Review Blog

May 04 2016

Beyond magenta: transgender kids speak out by Susan Kuklin

cover image

Candlewick Press, 2014. ISBN 9780763673680
(Age: 12+) Recommended. LGBT, Transgender, Bullying, Coming out, Families. Interviews with six transgender and gender neutral teens are presented in this handsomely produced, well illustrated book. I found it most enlightening about some kids in our world who do not feel comfortable with the role given them at birth and so do something about it. Their bravery shines through as they go through the steps of changing or at least adapting themselves, some through surgery, others through drugs. Their bravery in taking these steps is doubly impressive in allowing their stories to be told, along with series of photographs which show their transformations. These will create interest but it is the stories of these young people that will captivate the reader.
All felt from an early age that they were not like others, and this often meant they were different at school, leading to exclusion and bullying from the rest of their cohort. Christina, in the second story tells of how she was always picked last for a team, how at her Catholic boy's school, she was teased and as a result told others that she was gay, not transgender. Even as an adult she has been picked out for derision by people who question her looks. She is saving for a vagina.
Mariah in the third story, the child of an Italian migrant whom she has never seen and a Black woman, was raised by her grandmother. Going to kindergarten and school raised people's ire from the start, as she only dressed as a girl. This resulted in unwelcome attention from government agencies and she was taken from her family and placed in care. Several placements later she developed problems which required medication but after her mother died she tried to stop. A placement in Philadelphia saw her being able to talk to a supportive therapist and for the first time was able to write down what she felt. With hormone therapy she was able to stop the male growth spurt when she turned sixteen and is now working out how to tell people about what she is.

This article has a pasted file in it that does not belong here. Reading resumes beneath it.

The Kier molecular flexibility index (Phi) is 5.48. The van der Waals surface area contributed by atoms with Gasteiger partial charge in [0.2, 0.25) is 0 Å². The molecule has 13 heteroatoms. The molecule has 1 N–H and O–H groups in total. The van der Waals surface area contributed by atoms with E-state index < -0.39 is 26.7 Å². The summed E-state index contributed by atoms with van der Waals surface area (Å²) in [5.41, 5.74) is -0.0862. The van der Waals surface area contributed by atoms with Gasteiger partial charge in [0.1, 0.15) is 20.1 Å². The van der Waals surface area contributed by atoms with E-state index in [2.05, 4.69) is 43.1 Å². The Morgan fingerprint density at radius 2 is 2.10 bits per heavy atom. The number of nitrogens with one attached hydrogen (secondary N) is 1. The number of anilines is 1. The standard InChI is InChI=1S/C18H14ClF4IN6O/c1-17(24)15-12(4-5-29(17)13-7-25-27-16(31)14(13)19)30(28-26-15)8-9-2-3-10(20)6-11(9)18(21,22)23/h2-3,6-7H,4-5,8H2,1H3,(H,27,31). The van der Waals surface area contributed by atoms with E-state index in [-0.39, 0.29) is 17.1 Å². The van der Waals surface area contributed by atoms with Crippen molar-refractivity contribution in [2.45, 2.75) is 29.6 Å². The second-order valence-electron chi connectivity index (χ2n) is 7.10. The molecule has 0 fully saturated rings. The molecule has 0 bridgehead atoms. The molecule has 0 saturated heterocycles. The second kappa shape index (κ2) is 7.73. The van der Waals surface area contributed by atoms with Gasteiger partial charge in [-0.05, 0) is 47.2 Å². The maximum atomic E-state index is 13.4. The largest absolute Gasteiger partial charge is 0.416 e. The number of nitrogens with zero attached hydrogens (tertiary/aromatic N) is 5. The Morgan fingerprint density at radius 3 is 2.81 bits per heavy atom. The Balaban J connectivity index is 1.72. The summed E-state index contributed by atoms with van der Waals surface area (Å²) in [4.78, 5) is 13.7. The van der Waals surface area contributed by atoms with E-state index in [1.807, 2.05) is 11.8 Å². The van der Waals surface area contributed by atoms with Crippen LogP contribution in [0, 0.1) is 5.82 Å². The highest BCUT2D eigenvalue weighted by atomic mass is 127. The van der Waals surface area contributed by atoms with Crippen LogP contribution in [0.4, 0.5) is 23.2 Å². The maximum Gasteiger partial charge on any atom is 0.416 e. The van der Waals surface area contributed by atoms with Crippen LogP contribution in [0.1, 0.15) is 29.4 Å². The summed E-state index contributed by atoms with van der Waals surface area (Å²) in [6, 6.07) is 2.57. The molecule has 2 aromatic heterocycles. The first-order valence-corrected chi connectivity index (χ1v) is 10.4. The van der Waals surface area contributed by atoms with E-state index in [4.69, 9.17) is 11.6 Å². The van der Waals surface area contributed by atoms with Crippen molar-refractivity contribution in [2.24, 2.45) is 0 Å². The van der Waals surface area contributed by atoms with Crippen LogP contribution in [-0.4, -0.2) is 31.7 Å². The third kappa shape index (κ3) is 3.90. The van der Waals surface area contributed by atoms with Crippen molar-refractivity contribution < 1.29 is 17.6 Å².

Cameron the boy on the front cover tells his story next. He is transgender and takes testosterone, but revels in his male and femaleness. He discusses the whole issue of sexuality and gender from his perspective, concluding that life is an adventure that he is part of.
Each story is different and yet has similar characteristics. Each teen feels different from a young age and struggles to cope with how society sees them, including their parents. Each takes medication to help, but each story is also quite different in how people and family have reacted and certainly in how they feel in themselves. Cameron is cool abut his sexuality from the start, whereas Christina still goes through anxiety, and Mariah feels that she is at the beginning of her transition, and wants to help out other people in the same situation by telling her story.
A range of labels: trans, nonbinary, intersexual, transsexual, pan sexual, gender neutral, gay and queer used help underline the need some have for a label, but above all else, these kids need to be labelled brave, and treated just as everyone else, kids coming to terms with their sexuality.
Fran Knight

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